Poster | By Goh CC et al.

Improving Standards of Surgical Prophylaxis in HSgB Neurosurgical Department Using PDSA Cycle

Background

Antibiotics prophylaxis is defined as the administration of antibiotics before contamination by a surgical incision has occurred, and it is given with the intention of preventing surgical site infection (SSI). SSIs are associated with prolonged in-patient hospital stays, longer antibiotics courses and increased cost to the health service.The administration of antibiotics prior to surgery is commonplace and of proven benefit in many circumstances to minimise postoperative SSIs. However, if not administered properly, antibiotics prophylaxis will not be effective and may be harmful. Antibiotics prophylaxis is indicated clearly for most clean and clean-contaminated operations.

 

 

Methods:

OT List was obtained to recruit patients who fulfill inclusion and exclusion criteria. Using case report form, details such as patient's demographic, surgical procedure and postoperative antibiotics were completed. Data collected was analysed using descriptive analysis. Interventions to improve surgical prophylaxis were then identified and proposed to team in-charge. Second PDSA cycle was then conducted. Data was collected and compared with the first PDSA cycle. Interventions according to second PDSA cycle was then identified and implemented.

Results:

3 PDSA cycles were conducted for Neurosurgical Department in HSgB. As a whole, percentage of appropriateness of surgical prophylaxis has improved throughout the 3 cycles; Cycle 1 6.7%, Cycle 2 18.8% and Cycle 3 33.3%. Inappropriateness categories were identified to be a) surgical prophylaxis indicated but not given, b) inappropriate timing, c) inappropriate duration, d) second dose indicated but not given and e) incomplete documentation (i.e no name, dose and/or administration time recorded). Percentage of inappropriateness had also decreased from Cycle 1 93.3% to Cycle 2 81.2% and Cycle 3 with significant improvement of 66.7%.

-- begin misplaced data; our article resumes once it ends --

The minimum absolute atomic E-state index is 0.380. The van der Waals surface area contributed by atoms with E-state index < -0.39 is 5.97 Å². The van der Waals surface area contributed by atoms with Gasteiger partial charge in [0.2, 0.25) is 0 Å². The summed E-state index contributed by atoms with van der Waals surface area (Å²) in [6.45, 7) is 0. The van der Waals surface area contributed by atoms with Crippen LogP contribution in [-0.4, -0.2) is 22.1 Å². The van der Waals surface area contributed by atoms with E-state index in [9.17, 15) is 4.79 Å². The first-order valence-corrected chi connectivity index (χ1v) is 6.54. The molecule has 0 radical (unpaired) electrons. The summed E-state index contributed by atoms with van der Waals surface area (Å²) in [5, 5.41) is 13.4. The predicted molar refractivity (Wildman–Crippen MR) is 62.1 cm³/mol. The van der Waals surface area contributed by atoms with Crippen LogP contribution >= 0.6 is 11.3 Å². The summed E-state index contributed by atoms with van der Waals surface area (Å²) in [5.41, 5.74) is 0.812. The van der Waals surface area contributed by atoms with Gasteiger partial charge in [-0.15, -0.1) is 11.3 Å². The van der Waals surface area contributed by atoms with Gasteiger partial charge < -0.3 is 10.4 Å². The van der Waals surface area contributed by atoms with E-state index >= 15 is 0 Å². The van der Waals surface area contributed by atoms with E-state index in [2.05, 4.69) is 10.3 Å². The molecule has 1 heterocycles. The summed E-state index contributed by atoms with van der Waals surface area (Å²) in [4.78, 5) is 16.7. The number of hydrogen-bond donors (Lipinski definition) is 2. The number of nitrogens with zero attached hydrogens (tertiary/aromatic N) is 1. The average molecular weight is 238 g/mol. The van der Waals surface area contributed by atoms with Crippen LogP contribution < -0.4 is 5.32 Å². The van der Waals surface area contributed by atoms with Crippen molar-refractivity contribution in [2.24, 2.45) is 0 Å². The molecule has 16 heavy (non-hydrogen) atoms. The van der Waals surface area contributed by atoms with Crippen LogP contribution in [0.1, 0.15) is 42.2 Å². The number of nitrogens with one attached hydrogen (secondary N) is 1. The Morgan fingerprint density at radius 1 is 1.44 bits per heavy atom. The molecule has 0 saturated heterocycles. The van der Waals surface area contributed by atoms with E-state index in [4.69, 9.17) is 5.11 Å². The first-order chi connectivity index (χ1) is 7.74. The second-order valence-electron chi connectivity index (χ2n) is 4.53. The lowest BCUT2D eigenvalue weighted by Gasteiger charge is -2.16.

Conclusion:

a) Choice of antibiotics: S. aureus and coagulase-negative staphylococci are the most common microorganisms causing SSI in neurosurgical patients. Guidelines have recommended the use of Cefuroxime or Cefazolin as surgical prophylaxis. This study shows that doctors were aware that the choice of surgical prophylaxis should be Cefuroxime and not Ceftriaxone, as the PDSA cycles progressed. b) Timing of administration of antibiotics: Our study showed that administration time of surgical prophylaxis 60 minutes before first incision, improved as the cycle progressed. c) Duration of antibiotics: Prolonged surgical prophylaxis was not shown to be more beneficial in reducing SSI rate with the increased risk of Clostridium Difficile infection and development of resistant organisms. As cycles progressed, duration of surgical antibiotics administration had improved. d) Second dose indicated but not administered: Comparing Cycle 3 to the previous 2 cycles, surgeons improved in administering the intraoperative dose of antibiotics during prolonged surgery or major blood loss.

Our audit showed that PDSA cycles had improved the appropriateness of postoperative antibiotics administration in neurosurgical procedures in HSgB.